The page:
Hopes Revived for Targeting the "Undruggable" RAS Family

Jane de Lartigue, PhD
Published: Tuesday, Feb 11, 2014
V-Ki-ras2 Kirsten rat sarcoma viral oncogene homologThe members of the RAS oncogene family are central cogs in many different cell-signaling pathways, coordinate a variety of important cellular processes, and are highly mutated in a number of different cancers, including several with extremely poor prognosis. This makes them extremely attractive targets for anticancer therapy. However, over the course of more than a quarter of a century, the search for small-molecule inhibitors of RAS family members has proved fruitless. While a number of agents that indirectly target RAS have been developed, they have had limited success in patients with RAS mutations. Now, new strategies are offering hope that RAS may, in fact, be “druggable” after all.

The RAS Superfamily: A Molecular Switch

The RAS superfamily is a group of more than 150 genes that act as central nodes in cellular signaling networks, connecting a variety of upstream signals to an even larger array of downstream effector pathways to regulate cellular processes such as cell proliferation, survival, and death. The three “classical” RAS family members—KRAS, HRAS, and NRAS—sit on the inner face of cell membranes and cycle between two states in which they are either bound by guanosine diphosphate (GDP; the “off” state) or guanosine triphosphate (GTP; the “on” state). This switch is regulated by guanine nucleotide exchange factors (GEFs) and GTPase activating proteins (GAPs), which promote the formation of GDP-Ras and GTP-Ras, respectively. In the “on” state, they engage downstream effector proteins, including Raf kinase, phosphatidylinositol 3-kinase (PI3K), and RalGDS (guanine nucleotide dissociation stimulator), and transduce signals from cell membrane receptors such as the epidermal growth factor receptor (EGFR).

A Stuck Switch Leads to Cancer

As might be expected, a disruption to the delicate balance of Ras signaling is frequently implicated in the development of cancer. In fact, the RAS family are among the most commonly mutated genes in human cancer, particularly KRAS, which is mutated in 25% to 30% of all tumors and in up to 90% of pancreatic adenocarcinomas (Table). In both pancreatic and colorectal cancers, KRAS mutation is detected early in the progression of the disease, increases with the evolution of the tumor, and is strongly correlated with worse prognosis and increased aggressiveness of the tumor.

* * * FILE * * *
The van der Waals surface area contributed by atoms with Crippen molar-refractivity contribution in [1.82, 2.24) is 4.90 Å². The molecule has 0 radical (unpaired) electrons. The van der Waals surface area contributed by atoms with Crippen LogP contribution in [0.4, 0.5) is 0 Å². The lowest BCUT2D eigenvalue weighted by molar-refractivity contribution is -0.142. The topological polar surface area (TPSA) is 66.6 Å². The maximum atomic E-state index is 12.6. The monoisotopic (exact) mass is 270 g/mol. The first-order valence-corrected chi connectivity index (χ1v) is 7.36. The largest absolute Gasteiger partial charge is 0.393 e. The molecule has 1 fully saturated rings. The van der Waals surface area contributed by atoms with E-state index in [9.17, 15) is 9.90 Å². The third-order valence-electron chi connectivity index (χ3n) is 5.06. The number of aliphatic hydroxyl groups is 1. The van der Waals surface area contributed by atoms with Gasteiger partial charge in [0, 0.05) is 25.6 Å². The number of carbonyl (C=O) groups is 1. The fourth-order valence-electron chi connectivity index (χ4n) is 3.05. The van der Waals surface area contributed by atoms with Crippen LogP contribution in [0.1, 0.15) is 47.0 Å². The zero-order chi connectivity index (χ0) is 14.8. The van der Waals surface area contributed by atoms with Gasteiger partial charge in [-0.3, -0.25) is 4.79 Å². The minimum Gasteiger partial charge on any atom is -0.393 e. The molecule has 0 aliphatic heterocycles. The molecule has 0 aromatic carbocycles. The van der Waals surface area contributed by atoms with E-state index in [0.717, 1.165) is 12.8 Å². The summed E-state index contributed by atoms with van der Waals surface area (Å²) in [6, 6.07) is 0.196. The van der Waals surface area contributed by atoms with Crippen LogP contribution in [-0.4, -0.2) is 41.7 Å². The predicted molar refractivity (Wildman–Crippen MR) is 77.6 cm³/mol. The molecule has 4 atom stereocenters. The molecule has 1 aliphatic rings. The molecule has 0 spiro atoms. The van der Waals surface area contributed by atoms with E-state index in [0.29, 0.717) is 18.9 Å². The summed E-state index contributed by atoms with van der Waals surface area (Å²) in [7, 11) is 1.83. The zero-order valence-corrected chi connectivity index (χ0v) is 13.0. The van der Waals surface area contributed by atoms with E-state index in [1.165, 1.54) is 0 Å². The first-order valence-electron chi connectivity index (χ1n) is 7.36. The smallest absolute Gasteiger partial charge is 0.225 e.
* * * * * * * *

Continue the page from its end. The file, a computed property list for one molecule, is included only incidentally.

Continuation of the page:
Table. Role of KRAS Mutations in Various Cancers

Tumor Type Reported Prevalence of KRAS Mutations1-6 Significance for Prognosis or Therapeutic Response
Biliary tract 35%
  • Predicts reduced survival rates7
Bladder 4%
  • No correlation reported8
Breast 4%
  • Predictive of grade 3 tumors9
Cervical 8%
  • Predicts significantly worse recurrence-free survival rates and associated with formation of distant metastases10
Colorectal 30%-40%
  • Predicts poor prognosis and increased aggressiveness
  • Multiple studies demonstrate reduced response to EGFR TKIs
  • NCCN guidelines recommend testing for KRAS mutation—only patients with wild-type KRAS should receive EGFR inhibitors
  • FDA-approved Therascreen KRAS PCR Kit for KRAS mutation testing1,2
Endothelium 15%
  • No data
Hematopoietic malignancies 5%-27%
  • Unclear1
Liver 6%
  • No data
- Large cell carcinoma
- Squamous cell carcinoma
- Adenocarcinoma
Small cell
  • Associated with inferior progression-free survival and response rates
  • Reduced response to EGFR TKIs and certain forms of chemotherapy1,2,11,12
- Ductal adenocarcinoma
- Endocrine tumor
85-95% (almost 100% in advanced cancer)
  • Predicts poor prognosis and increased aggressiveness (depending on KRAS mutation type)
  • Reduced response to EGFR TKIs1,2
Ovarian 14%
  • Significant association with mucinous histology, well-differentiated tumors, and positive progesterone expression13
  • May predict response to EGFR TKIs14
Prostate 8%
  • No data
Thyroid 2%-9%
  • Predicts poor survival15

Tumor types in bold are those in which most KRAS-directed research has been conducted.
EGFR TKIs indicates epidermal growth factor receptor tyrosine kinase inhibitors; NSCLC, non-small cell lung cancer.
1Fernández-Medarde et al. Genes Cancer. 2011;2:344; 2Chetty et al. J Clin Pathol. 2013;66:548; 3Smit et al, Nucleic Acids Res.1988;16(16):7773; 4Almoguera et al. Cell.1988;53(4):549; 5Rodenhuis et al. Cancer Res.1992;52(9 suppl):2665s; 6Suda et al. Cancer Metastasis Rev. 2010;29(1):49; 7Malats et al. J Clin Oncol. 1995;13(7):1679; 8Ouerhani et al. Mol Biol Rep. 2013,40:4109; 9Pereira et al. PLoS One. 2013;8(3):e60576; 10Wegman et al. Int J Gynecol Cancer. 2011;21(1):86;11Sun et al. PLoS One. 2013;8(5):e64816;12Johnson et al. Cancer. 2013;119:356; 13Nodin et al. Diagn Path. 2013;8:106; 14Auner et al. BMC Cancer. 2009;9:111;15Garcia-Rostan et al. J Clin Oncol. 2003;21(17):3226.

Activating mutations in the RAS gene essentially keep the switch in the “on” position by preventing GAPs from associating with the Ras protein correctly and hydrolyzing GTP, so that Ras persists in its active GTP-bound state. In addition to mutations in RAS genes, the proteins can be inappropriately activated in other ways, such as via mutations in molecules that interact biochemically with Ras (including Kit and bcrabl) and, much more rarely, mutations in Ras GAPs (thus far, the only GAP implicated in tumorigenesis is NF-1).

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